“Nope.” Vortex looked over the controls. “Doesn’t need a code. Here.” He flicked a switch, and the alarm faded to nothing. He pressed a button, and flashed Blast Off a smile. “Done,” he said.

Fifty astroseconds and two corners later, Vortex realised his mistake. The entrance was blocked; a shatter-proof slab of thick plasglass plugged the corridor.

“I thought you said you disabled the shields,” Blast Off commented. He sounded bored, but that was nothing new. “Can we go around?”

Vortex shook his head. “This is a prison, they don’t tend to have back doors. And don’t think about trying to fly us out. If the energon grid doesn’t shred you, the missiles will. We’ll have to go back.”

Blast Off huffed. As far as Vortex could tell from their quarter vorn of acquaintance, it was his exasperated huff. He holstered his weapon, and Vortex was about to ask him what in the name of Cybertron he thought he was doing when a distant boom sounded, followed by shouts and the roar of engines and gunfire.

Vortex went back to the last junction, both guns aimed, and the mesh bag swinging from his arm. Judging by the rise in volume, he had ten astroseconds until contact.

Behind him, Blast Off snarled. Vortex glanced over his shoulder, swinging his rotors down out of the way. He was in time to see the shuttle raise his fist and bring it crashing into the centre of the barricade.

The plasglass cracked.

It wasn’t meant to do that.

Vortex backed up, abandoning the junction. Blast Off threw another punch, and Vortex gaped. The plasglass was reinforced, shatterproof, bombproof. Escape proof. Vortex was a military build, he could punch a tank’s face out the back of his head, and he couldn’t have hoped to have made a dent in this.

Blast Off hit it again, and the cracks spread. A new alarm picked up, covering the clamour of footsteps, the shouts. Five astroseconds to contact.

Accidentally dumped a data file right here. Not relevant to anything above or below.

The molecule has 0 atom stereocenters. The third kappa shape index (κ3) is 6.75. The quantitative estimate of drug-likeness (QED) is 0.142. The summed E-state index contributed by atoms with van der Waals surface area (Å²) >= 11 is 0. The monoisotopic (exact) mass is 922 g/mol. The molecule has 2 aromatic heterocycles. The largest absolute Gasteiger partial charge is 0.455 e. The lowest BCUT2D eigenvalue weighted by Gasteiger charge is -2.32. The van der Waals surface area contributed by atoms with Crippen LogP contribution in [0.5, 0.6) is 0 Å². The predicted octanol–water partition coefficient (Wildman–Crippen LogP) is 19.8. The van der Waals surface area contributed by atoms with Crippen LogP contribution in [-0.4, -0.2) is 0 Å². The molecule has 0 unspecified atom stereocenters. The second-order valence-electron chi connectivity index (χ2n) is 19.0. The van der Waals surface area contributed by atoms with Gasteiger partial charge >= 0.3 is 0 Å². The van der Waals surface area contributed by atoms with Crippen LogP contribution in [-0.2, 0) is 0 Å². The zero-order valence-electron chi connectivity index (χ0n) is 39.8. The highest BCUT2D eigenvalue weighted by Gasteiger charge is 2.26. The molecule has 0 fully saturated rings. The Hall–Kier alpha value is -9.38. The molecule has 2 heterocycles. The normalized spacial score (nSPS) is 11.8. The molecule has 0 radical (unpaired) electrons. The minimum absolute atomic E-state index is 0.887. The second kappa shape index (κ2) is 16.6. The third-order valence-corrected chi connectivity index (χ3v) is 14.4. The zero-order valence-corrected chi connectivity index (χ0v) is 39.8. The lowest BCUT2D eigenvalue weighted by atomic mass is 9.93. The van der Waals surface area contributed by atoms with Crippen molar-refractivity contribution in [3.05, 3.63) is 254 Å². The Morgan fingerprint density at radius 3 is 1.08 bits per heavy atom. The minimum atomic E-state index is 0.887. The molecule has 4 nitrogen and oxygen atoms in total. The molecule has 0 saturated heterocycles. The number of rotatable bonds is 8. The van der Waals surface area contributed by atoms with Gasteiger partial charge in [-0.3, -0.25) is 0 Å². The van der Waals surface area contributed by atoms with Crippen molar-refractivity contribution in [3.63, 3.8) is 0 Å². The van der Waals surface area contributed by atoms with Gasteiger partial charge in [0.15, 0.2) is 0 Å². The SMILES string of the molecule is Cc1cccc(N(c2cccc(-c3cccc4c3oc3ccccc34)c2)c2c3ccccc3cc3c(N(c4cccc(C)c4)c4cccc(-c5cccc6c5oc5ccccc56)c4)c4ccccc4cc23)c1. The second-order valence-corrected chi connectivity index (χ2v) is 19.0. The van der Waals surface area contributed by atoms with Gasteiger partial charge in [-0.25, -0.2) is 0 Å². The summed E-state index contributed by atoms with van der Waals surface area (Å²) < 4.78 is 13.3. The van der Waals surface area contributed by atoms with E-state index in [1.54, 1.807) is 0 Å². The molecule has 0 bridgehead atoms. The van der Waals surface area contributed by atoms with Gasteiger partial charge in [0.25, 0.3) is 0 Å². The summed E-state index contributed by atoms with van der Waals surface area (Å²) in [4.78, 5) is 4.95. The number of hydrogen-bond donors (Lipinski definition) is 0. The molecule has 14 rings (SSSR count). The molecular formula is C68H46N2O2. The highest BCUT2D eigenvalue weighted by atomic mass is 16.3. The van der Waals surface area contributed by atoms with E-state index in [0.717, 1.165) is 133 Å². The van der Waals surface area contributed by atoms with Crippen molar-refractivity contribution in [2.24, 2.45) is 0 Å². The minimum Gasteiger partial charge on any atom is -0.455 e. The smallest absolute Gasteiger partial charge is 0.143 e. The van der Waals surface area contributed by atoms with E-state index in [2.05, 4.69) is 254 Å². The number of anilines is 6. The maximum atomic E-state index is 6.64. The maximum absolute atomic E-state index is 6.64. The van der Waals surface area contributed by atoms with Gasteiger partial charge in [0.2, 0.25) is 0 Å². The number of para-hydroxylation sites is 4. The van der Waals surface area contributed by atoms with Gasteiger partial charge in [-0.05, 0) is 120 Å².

Vortex stood at the shuttle’s back, guns raised. Blast Off was the priority now, and frag but they built them well wherever he came from.

With a roar, Blast Off threw one final punch, and the shield crumbled. He shook his fist, his knuckles torn. “Now,” he growled. “We fly.”

* * *

Flying in this case meant passing through a gap in the energon grid in root-mode, then transforming around the 'copter and outflying the two missiles on their tail.

Vortex was forced against the rear wall of Blast Off's cargo hold, but his discomfort didn't matter. What mattered was accelerating to at least Mach 6, after which Blast Off lost the missiles and settled to a less hurried velocity.

The 'copter slid down the wall, the bag with the head still hanging from his wrist. Hopefully it wasn't broken, or all this effort would have been for nothing.

A part beneath the metal of Blast Off’s alt-mode nose - a part that served as his hand in root mode - hurt, but he ignored it just like he ignored the stare of the red visor at one of his cargo hold cameras.

Why was the ‘copter staring now? Was he disappointed? Was he annoyed that Blast Off had got them out before he’d had a chance to rampage through the prison? Perhaps Blast Off grabbing Vortex by the upper arm and dragging him along with him in the air had damaged the severed head?

Blast Off heaved a sigh against the wind. Why did he bother about the ‘copter anyway? They needed to call HQ and give Onslaught an update.

“I’m going to call Onslaught,” Blast Off announced over speakers, and gained a nod in return. “Patching him through.”

“This is Onslaught,” a stern voice echoed, weirdly loud, through the space of the cargo hold. “I want a status report.”

“Vortex here.” The ‘copter waved at one of the cameras. It was stupid, their boss couldn’t see them.

Before Blast Off or Vortex could say more, Onslaught spoke. “Why do you sound so hollow?”

“I’m in the cargo hold. Voices kinda bounce off the walls,” the ‘copter replied in which what Blast Off thought was an oddly happy voice.

An exaggerated sigh could be heard from the other side of the line, and Blast Off would have shaken his head about it had he been in root mode. He tensed slightly at the words that followed.

“We talked about this, Blast Off. No more banning people to the cargo hold for no good reason.”

Vortex chuckled.

“I have a reason,” Blast Off countered in a blank tone. “I don’t need anything dripping on my console. Also, Vortex hasn’t asked permission to enter it yet.”

For a moment, no one said anything, and the ‘copter’s rotors stopped quivering.